Sin cuts off the flow of Divine Graces to the soul. Pride, the basis of all sin, turns us into devils. Humility makes us the friend of God again. The Introit reminds us that God hears our “voice” when we are humble.
The Collect reflects the sentiment that God shows “mercy and pity” in exercising His Power. It is a matter of serious reflection that the Epistle warns us that the Holy Ghost will enter only into the soul of the humble person. Rather than attempting to do things on our own, without the help of God we should implore Him to “Keep me, O Lord, as the apple of Thy eye; protect me under the shadow of Thy wings.” (Gradual).
The Gospel gives Our Lord’s own views on the subject of humility: “everyone who exalteth himself shall be humbled, and he that humbleth himself shall be exalted.” With all the science of today, most people in the world live as atheists, having as Satan told Adam and Eve the attributes to “be like God, knowing good and evil,” which is only an arrogant manner of saying as Satan did “I will not serve” rather than humbling oneself and accepting the teachings of Our Lord.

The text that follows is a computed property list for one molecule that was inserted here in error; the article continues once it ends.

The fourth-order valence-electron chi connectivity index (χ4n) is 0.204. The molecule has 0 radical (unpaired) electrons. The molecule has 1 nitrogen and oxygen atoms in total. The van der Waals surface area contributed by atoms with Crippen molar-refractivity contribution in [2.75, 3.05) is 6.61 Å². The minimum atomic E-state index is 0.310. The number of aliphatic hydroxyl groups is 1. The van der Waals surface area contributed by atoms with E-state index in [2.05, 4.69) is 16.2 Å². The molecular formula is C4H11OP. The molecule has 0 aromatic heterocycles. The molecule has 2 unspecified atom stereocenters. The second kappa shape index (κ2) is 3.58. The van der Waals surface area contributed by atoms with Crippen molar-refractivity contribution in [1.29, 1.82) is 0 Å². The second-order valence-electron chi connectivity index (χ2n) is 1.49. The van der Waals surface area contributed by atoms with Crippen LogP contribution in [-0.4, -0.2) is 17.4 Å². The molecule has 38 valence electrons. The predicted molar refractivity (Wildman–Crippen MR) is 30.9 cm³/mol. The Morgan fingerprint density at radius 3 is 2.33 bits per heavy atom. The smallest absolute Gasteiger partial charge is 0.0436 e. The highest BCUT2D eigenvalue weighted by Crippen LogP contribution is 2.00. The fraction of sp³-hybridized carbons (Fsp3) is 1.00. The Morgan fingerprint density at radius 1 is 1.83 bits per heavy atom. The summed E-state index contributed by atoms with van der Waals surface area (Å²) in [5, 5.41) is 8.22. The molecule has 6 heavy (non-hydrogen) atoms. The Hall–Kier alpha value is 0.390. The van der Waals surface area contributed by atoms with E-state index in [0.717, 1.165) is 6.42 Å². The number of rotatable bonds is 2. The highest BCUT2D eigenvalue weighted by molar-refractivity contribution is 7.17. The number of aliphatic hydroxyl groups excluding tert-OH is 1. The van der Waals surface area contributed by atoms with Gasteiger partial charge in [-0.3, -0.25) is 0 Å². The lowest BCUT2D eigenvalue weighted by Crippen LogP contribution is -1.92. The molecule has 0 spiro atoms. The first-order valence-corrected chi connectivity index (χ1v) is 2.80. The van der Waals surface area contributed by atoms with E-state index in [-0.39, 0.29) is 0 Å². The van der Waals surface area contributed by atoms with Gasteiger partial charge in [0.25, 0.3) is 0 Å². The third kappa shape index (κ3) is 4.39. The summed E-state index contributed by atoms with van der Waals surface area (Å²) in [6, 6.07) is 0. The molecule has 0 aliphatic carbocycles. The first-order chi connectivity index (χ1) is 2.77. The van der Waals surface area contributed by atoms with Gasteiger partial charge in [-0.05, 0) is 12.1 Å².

The Offertory is our plea for God to intervene and keep our enemies at from following the teachings of Our Lord. The Secret reminds us that the gifts being offered first came from God, and that we are but returning them.
At Communion time we should remind ourselves of the humility of the publican so ashamed of his weakness and sinfulness. Rather than raise his eyes to Heaven he merely struck his breast and said: “O God, be merciful to me a sinner.” The Postcommunion reminds us that our strength comes from humble reception of the “
Holy Sacraments.” On the old calendar today Vigil of St. Lawrence M. was celebrated, honoring the Saint who was literally roasted for the Faith on a gridiron by his Roman captors. The Saint is a great example to Catholics today for this holy Deacon suffered and died as an inspiration for Christians.